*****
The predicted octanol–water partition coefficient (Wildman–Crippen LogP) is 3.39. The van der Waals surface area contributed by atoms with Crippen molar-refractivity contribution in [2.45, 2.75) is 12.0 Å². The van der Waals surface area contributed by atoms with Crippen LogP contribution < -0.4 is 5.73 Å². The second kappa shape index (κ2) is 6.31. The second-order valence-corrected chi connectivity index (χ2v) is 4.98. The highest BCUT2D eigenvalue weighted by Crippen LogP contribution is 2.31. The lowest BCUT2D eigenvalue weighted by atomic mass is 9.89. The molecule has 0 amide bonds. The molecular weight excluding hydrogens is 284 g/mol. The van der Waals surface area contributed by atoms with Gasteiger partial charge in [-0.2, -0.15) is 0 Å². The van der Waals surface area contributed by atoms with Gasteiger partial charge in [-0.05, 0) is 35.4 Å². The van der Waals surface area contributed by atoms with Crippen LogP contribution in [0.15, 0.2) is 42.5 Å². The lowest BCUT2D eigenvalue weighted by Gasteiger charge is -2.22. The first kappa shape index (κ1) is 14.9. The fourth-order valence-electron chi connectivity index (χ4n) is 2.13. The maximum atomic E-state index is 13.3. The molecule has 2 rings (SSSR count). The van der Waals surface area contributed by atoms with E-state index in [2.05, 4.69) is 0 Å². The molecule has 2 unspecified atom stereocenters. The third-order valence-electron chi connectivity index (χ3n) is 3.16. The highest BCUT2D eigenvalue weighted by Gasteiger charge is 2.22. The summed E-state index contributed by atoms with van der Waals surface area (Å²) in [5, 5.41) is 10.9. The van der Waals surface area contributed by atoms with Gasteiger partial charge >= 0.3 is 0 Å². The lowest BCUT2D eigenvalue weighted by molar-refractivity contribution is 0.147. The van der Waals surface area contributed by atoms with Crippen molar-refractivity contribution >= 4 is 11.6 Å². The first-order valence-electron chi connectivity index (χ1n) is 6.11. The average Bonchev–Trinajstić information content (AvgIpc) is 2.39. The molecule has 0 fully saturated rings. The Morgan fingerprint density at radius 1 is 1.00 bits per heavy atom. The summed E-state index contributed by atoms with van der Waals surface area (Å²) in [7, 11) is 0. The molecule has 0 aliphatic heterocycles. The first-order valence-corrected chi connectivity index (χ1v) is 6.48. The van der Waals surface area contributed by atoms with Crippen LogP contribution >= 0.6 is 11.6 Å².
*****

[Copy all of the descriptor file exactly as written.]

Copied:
The predicted octanol–water partition coefficient (Wildman–Crippen LogP) is 3.39. The van der Waals surface area contributed by atoms with Crippen molar-refractivity contribution in [2.45, 2.75) is 12.0 Å². The van der Waals surface area contributed by atoms with Crippen LogP contribution < -0.4 is 5.73 Å². The second kappa shape index (κ2) is 6.31. The second-order valence-corrected chi connectivity index (χ2v) is 4.98. The highest BCUT2D eigenvalue weighted by Crippen LogP contribution is 2.31. The lowest BCUT2D eigenvalue weighted by atomic mass is 9.89. The molecule has 0 amide bonds. The molecular weight excluding hydrogens is 284 g/mol. The van der Waals surface area contributed by atoms with Gasteiger partial charge in [-0.2, -0.15) is 0 Å². The van der Waals surface area contributed by atoms with Gasteiger partial charge in [-0.05, 0) is 35.4 Å². The van der Waals surface area contributed by atoms with Crippen LogP contribution in [0.15, 0.2) is 42.5 Å². The lowest BCUT2D eigenvalue weighted by Gasteiger charge is -2.22. The first kappa shape index (κ1) is 14.9. The fourth-order valence-electron chi connectivity index (χ4n) is 2.13. The maximum atomic E-state index is 13.3. The molecule has 2 rings (SSSR count). The van der Waals surface area contributed by atoms with E-state index in [2.05, 4.69) is 0 Å². The molecule has 2 unspecified atom stereocenters. The third-order valence-electron chi connectivity index (χ3n) is 3.16. The highest BCUT2D eigenvalue weighted by Gasteiger charge is 2.22. The summed E-state index contributed by atoms with van der Waals surface area (Å²) in [5, 5.41) is 10.9. The van der Waals surface area contributed by atoms with Gasteiger partial charge >= 0.3 is 0 Å². The lowest BCUT2D eigenvalue weighted by molar-refractivity contribution is 0.147. The van der Waals surface area contributed by atoms with Crippen molar-refractivity contribution >= 4 is 11.6 Å². The first-order valence-electron chi connectivity index (χ1n) is 6.11. The average Bonchev–Trinajstić information content (AvgIpc) is 2.39. The molecule has 0 fully saturated rings. The Morgan fingerprint density at radius 1 is 1.00 bits per heavy atom. The summed E-state index contributed by atoms with van der Waals surface area (Å²) in [7, 11) is 0. The molecule has 0 aliphatic heterocycles. The first-order valence-corrected chi connectivity index (χ1v) is 6.48. The van der Waals surface area contributed by atoms with Crippen LogP contribution >= 0.6 is 11.6 Å².